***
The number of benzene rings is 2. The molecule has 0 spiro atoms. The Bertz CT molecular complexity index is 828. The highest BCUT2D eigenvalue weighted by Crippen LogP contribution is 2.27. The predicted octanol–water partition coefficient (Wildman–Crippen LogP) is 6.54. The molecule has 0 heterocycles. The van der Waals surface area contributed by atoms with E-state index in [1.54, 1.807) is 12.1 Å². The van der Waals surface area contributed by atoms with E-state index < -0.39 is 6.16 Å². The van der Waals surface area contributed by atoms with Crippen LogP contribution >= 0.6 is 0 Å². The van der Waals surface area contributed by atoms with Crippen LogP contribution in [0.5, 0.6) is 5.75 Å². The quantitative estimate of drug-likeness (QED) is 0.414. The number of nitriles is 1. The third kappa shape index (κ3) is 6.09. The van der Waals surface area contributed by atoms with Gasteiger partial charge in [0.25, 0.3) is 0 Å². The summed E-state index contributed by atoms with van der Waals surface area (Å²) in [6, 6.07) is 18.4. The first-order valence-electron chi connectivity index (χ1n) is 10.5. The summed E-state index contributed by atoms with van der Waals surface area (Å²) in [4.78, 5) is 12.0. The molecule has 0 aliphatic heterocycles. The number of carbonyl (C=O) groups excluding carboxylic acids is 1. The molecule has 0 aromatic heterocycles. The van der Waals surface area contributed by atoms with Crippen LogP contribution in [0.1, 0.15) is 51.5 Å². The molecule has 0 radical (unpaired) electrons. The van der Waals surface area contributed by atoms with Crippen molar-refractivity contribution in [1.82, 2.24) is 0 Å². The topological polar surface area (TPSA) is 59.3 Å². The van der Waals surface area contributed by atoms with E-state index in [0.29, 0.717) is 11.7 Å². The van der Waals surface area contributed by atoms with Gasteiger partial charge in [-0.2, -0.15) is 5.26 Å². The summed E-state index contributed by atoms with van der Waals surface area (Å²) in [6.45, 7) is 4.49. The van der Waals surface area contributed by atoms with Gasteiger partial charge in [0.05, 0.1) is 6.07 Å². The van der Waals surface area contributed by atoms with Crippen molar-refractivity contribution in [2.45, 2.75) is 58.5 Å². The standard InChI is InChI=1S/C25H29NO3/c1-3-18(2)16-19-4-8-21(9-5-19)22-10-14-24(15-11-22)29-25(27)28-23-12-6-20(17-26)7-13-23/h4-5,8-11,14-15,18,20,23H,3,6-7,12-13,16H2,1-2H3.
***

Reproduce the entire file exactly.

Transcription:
The number of benzene rings is 2. The molecule has 0 spiro atoms. The Bertz CT molecular complexity index is 828. The highest BCUT2D eigenvalue weighted by Crippen LogP contribution is 2.27. The predicted octanol–water partition coefficient (Wildman–Crippen LogP) is 6.54. The molecule has 0 heterocycles. The van der Waals surface area contributed by atoms with E-state index in [1.54, 1.807) is 12.1 Å². The van der Waals surface area contributed by atoms with E-state index < -0.39 is 6.16 Å². The van der Waals surface area contributed by atoms with Crippen LogP contribution >= 0.6 is 0 Å². The van der Waals surface area contributed by atoms with Crippen LogP contribution in [0.5, 0.6) is 5.75 Å². The quantitative estimate of drug-likeness (QED) is 0.414. The number of nitriles is 1. The third kappa shape index (κ3) is 6.09. The van der Waals surface area contributed by atoms with Gasteiger partial charge in [0.25, 0.3) is 0 Å². The summed E-state index contributed by atoms with van der Waals surface area (Å²) in [6, 6.07) is 18.4. The first-order valence-electron chi connectivity index (χ1n) is 10.5. The summed E-state index contributed by atoms with van der Waals surface area (Å²) in [4.78, 5) is 12.0. The molecule has 0 aliphatic heterocycles. The number of carbonyl (C=O) groups excluding carboxylic acids is 1. The molecule has 0 aromatic heterocycles. The van der Waals surface area contributed by atoms with Crippen LogP contribution in [0.1, 0.15) is 51.5 Å². The molecule has 0 radical (unpaired) electrons. The van der Waals surface area contributed by atoms with Crippen molar-refractivity contribution in [1.82, 2.24) is 0 Å². The topological polar surface area (TPSA) is 59.3 Å². The van der Waals surface area contributed by atoms with E-state index in [0.29, 0.717) is 11.7 Å². The van der Waals surface area contributed by atoms with Gasteiger partial charge in [-0.2, -0.15) is 5.26 Å². The summed E-state index contributed by atoms with van der Waals surface area (Å²) in [6.45, 7) is 4.49. The van der Waals surface area contributed by atoms with Gasteiger partial charge in [0.05, 0.1) is 6.07 Å². The van der Waals surface area contributed by atoms with Crippen molar-refractivity contribution in [2.45, 2.75) is 58.5 Å². The standard InChI is InChI=1S/C25H29NO3/c1-3-18(2)16-19-4-8-21(9-5-19)22-10-14-24(15-11-22)29-25(27)28-23-12-6-20(17-26)7-13-23/h4-5,8-11,14-15,18,20,23H,3,6-7,12-13,16H2,1-2H3.